Monday, 12 February 2018

#347: Dog Walking

Getting married in November means you'd need to travel a fair distance from Cork to see that big hot thing in the sky so the de facto honeymoon brought us to London for a few days. It wasn't a beer trip, of course, but on the first night of our stay in the slick citizenM in Shoreditch, we discovered that the closest eatery of interest was a Brewdog outpost.
We arrived in the hope of pizza marinara, what we got was much better; two hearty and filling seitan burgers with chunky chips. In a city with plenty of highly specialised vegan restaurants and cafés, it was quite surprising to find what became my favourite food of the trip in a Brewdog bar.

Her seitanic burger was accompanied by a Punk IPA, while I took the Proto DIPA for a whirl. It's not particularly expressive in terms of hopping, with rather light citrus swallowed by a bigger tutti-frutti and mango sweetness. It remains drinkable and pleasantly balanced throughout, but doesn't do too much to excite the palate otherwise.

The next day, in another Brewdog bar, I opted for a guest bottle from lauded newcomers Lost and Grounded, their tripel, Apophenia. It's an intriguing one, showing plenty of white peppery saison stuff with spiced orange and a good whack of liquorice. I had to check the label a number of times to see if there was star anise in this but, no, just an exceptionally herbal and spicy yeast profile. This doesn't overpower the beer at any stage, with a light caramel sweetness tying everything down. What a wonderful sipper this is, one of those rare beers that has me reassessing and trying to break down the flavour with every single mouthful.

Proto SIPA
And what a horrible fall from grace the next beer took me on. Brewdog's own Proto Tangerine SIPA hasn't set the beer internet ablaze with angry reviews so I can only assume my glass came from a bum keg, and by Jesus was it bum. Gross, mildly cheesy, hot and plasticky, vaguely medicinal and, lo, Exputex. It was time to leave and I wan't too attached to the couple of pound sterling I'd handed over so I cut my losses and left.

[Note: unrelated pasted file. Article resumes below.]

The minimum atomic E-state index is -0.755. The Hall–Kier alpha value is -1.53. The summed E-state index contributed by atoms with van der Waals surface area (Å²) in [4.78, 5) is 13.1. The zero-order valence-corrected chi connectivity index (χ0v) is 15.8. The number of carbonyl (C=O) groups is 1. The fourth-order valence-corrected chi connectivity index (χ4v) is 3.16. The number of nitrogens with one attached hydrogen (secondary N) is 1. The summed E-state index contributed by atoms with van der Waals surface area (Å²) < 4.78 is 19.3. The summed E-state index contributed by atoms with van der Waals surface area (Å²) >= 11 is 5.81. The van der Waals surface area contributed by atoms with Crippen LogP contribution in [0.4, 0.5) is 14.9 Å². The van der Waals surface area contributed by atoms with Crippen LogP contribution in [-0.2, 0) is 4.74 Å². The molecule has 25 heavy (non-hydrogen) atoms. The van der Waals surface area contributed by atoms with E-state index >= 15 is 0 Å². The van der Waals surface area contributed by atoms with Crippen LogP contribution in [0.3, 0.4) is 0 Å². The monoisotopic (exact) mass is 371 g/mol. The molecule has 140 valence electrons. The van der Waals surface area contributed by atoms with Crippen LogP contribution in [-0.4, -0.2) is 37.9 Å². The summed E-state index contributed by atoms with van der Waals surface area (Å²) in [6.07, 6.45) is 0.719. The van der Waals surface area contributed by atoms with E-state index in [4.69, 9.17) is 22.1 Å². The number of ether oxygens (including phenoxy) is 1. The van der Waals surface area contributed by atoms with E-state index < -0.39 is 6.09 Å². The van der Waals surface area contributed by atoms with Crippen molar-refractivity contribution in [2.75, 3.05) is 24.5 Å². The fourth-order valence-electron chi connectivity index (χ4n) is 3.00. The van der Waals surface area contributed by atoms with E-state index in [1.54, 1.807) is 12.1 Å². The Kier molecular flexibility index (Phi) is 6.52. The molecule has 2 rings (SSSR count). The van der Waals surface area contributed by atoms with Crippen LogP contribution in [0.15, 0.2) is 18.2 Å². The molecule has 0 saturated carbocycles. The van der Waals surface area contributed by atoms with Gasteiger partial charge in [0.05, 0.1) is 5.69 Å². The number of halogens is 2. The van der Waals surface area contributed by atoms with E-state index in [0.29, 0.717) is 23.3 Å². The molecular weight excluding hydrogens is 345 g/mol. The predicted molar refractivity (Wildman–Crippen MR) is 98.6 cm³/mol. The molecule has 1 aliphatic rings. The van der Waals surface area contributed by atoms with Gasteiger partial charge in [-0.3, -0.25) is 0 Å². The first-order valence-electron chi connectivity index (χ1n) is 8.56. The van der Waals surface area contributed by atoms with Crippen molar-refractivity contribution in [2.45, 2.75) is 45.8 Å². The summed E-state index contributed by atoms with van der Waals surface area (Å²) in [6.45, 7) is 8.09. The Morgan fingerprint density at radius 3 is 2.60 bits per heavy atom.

I mentioned pizza marinara, didn't I? Wandering touristly around Soho we accidently found ourselves looking at Pizza Pilgrims in the charming Kingly Court, and we got the Neapolitan classic here. To go with it, the relatively local Brixton Atlantic APA. As American pale ales go it's a rather sound one, with more bread and cereal than is currently the fashion with this type of thing. The label speaks of C-hops and I find more grass and earth than I'd expect, but it remains tasty, easy-going stuff, just about right for pizza.

The next day in yet another Brewdog bar, this time in Camden, it was finally time to dip into Tokyo, pouring on keg. I was pleasantly surprised at how it remains very much an imperial stout, and actual beer, even at 16.5%. If I hadn't read online (much later) that jasmine and cranberries go into this beer, I certainly wouldn't have been able to tell by taste alone; shovels upon shovels of dark malt richness playing sweet, sugary, lightly bitter and vaguely savoury versions of chocolate, coffee, burnt toast, figs and raisins and yet more, thicker dark chocolate mousse. Most impressive of all is the total lack of boozy heat (I mean it's warming, sure) or headache fuel. Wonderful stuff that reinvigorates my interest in Brewdog's big stouts, something I always thought they did rather well.
Mr President

There was time to kill and more beer to kill it with so I went for Mr. President, a DIPA, also from Brewdog. This somehow contrived to be sweeter than Tokyo, lacking much in the way of balance but offering pleasant candied pineapple and Skittle sweetness instead. It's fine, it's grand, you know yourself. Like a many a beer these days, you do it once and you move on.

Some night in the midst of all this there briefly lived a can of Modern Times' Lomaland saison, back at the hotel. The spice is mild with lemon and honey syrup on Hobnobs taking centre stage, though it at least remains fairly dry in the finish. It's OK overall, if a bit burpy, and I couldn't finish the can.

Right downstairs in the lobby they were selling an NEIPA from Howling Hops in the bottle, and when I got it back to the room I found it had plenty of fruit, sure, but seemed to have left the rest of hopping work behind. There's no zest, so sharpness, no life, no dankness, no sweaty armpits, no garlic marmalade, no good, no bad. It's rather plain in that way, a flat journey through a watered-down strawberry-and-orange juice satellite town of NEIPA.

A handful of quite lovely beers travelled home with me, and those will follow soon.

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